4-Wheel Jamboree really rocks
By TRAVIS REED
VINDICATOR STAFF WRITER
THE FAIRGROUNDS FAIRLY shook as the 4-Wheel Jamboree Nationals spun, roared and sputtered through town.
More than 900 four-wheel-drive vehicles were expected to descend upon the grounds for the event, which ran Saturday and Sunday and concluded with a tire burnout competition, mud drag racing, monster truck racing and a Miss Buckeye four-wheel jamboree contest.
For the third year in a row, a rock crawl was one of the more popular events. Mike and Jim Longley, two brothers from Hermitage, Pa., have competed each year the competition has been offered.
How it goes
A dirt roadway is piled with big and medium-sized rocks trucked in from local quarries and split into two groups. With the help of a spotter, the goal of each truck is to clear the course in under 16 minutes with the fewest penalty points. Points are tallied for things like reversing course, using tools to aid progress and touching or meeting out of order one of several poles set up on the course.
Mike drove a 1986 Chevy Blazer with chunky SuperSwamper tires Saturday while his brother, Jim, directed the truck, walking backward over the rocks just a few feet from the Blazer's grill.
"When you're that high up there, you can't really see anything, so it's like a second pair of eyes," Mike said.
Mike said he's excited for a chance to compete this year after getting disqualified last year for knocking down a pole. He's been working every night for two or three weeks to get ready for the event.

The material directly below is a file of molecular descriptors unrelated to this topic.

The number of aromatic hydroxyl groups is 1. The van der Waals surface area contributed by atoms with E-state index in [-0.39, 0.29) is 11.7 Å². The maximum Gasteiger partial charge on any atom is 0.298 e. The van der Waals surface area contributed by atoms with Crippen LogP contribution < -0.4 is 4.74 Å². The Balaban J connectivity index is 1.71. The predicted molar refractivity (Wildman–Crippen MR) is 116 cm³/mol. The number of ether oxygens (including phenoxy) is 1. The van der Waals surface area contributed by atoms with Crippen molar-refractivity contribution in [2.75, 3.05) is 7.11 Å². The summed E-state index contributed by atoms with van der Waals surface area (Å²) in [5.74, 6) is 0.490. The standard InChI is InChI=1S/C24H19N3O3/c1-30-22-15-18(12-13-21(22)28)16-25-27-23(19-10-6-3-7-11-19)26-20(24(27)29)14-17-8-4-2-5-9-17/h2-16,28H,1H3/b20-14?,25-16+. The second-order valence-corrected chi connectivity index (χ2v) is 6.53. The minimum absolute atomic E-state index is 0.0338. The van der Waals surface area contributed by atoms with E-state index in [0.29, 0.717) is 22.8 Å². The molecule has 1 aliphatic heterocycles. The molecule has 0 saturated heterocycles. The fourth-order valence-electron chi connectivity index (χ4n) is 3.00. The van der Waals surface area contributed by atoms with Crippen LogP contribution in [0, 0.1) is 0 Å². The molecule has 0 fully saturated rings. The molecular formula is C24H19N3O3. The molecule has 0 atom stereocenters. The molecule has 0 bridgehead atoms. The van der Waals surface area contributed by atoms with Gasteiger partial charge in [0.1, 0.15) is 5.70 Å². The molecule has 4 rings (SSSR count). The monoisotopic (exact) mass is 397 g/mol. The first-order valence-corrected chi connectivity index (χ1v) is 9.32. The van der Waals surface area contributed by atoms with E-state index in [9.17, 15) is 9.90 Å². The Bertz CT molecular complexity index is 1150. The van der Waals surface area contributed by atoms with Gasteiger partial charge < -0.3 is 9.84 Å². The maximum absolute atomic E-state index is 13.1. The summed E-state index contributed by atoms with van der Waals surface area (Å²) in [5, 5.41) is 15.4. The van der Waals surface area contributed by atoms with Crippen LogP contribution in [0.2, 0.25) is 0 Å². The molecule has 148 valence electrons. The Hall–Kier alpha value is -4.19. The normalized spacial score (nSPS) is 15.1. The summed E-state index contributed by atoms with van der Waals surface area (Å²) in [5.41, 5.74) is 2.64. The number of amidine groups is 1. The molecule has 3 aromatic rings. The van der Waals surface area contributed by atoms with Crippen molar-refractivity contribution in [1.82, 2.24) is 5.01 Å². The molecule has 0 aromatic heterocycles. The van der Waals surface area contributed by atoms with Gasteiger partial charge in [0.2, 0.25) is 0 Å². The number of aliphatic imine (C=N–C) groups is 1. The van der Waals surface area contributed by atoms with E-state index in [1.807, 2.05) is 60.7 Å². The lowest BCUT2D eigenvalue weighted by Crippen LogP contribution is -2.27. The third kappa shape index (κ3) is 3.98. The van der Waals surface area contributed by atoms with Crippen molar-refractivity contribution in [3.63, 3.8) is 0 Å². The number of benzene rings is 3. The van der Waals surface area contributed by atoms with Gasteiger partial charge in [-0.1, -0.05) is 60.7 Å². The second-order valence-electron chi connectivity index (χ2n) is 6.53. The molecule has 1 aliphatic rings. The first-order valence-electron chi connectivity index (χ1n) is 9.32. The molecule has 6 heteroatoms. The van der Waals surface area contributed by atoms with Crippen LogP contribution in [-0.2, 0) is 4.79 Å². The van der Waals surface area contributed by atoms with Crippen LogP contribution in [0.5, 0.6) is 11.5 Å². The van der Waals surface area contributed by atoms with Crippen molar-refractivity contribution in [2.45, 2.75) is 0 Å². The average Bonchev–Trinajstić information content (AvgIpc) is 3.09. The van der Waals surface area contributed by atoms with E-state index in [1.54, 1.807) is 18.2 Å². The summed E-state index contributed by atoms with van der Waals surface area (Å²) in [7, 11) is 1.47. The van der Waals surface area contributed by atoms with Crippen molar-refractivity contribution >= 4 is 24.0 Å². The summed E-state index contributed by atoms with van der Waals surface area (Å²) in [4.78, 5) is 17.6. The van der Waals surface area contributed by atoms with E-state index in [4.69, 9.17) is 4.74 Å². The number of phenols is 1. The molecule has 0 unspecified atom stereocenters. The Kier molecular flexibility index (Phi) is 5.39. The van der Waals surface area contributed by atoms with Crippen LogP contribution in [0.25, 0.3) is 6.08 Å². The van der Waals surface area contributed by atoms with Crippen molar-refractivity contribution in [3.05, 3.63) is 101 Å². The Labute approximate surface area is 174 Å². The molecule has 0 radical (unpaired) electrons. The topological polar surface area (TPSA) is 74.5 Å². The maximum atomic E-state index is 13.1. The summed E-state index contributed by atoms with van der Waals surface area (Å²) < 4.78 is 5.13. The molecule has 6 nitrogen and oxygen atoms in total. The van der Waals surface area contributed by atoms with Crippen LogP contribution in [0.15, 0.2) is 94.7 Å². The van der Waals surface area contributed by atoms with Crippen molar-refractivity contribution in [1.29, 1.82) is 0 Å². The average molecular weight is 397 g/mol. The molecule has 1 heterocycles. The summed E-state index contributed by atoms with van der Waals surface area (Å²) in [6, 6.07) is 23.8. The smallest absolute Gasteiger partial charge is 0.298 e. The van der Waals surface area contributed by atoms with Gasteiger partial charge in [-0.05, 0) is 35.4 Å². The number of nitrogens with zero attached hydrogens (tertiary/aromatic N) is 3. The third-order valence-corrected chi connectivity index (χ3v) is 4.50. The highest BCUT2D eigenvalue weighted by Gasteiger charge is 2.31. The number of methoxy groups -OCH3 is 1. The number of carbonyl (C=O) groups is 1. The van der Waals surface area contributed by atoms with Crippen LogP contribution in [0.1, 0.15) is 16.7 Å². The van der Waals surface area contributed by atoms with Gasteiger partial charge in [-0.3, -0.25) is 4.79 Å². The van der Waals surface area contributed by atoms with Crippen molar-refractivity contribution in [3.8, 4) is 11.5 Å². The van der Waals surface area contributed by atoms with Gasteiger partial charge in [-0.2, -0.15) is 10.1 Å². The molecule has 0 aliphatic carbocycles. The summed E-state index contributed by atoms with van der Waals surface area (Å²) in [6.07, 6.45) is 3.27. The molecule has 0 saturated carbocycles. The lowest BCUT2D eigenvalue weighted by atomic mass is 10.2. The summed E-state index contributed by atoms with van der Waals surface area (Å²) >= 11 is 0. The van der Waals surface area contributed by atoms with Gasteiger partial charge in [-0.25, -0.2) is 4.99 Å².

"[The rock crawl] is becoming one of our more popular events," said Chris Bass, a spokesman for the event.
From the West
This year, 22 drivers forked over $10 in admission fees to try their hands against the rocks. Bass said the event originated in the western United States, where the courses are built over thousands of years by nature instead of two days by tractors.
"We're trying to bring the West out here," he said.
Several spectators were lined up Saturday morning to watch the trucks negotiate the rock pile, a sometimes tedious procedure. They move slowly, and carefully calculate each step and change in course.
In case a truck gets hung up on a rock or breaks down, a tow truck is parked nearby to lift it free.
At one point during his trial run, the approximately $5,000 lift and suspension kit under Mike's Blazer spread itself onto the jagged rocks in four directions, sharply angling the cab off the pile and toward the ground. It appeared seconds from toppling over.
A lay spectator might have panicked. But Jim crouched and studied the rocks, motioning his brother to turn the wheels just right, guiding him out of the contortion and to the end of the course.
"I was kind of nervous there for awhile," Mike said. "But I just keep my eyes on [Jim]. If he thinks it's all right, I'll keep going."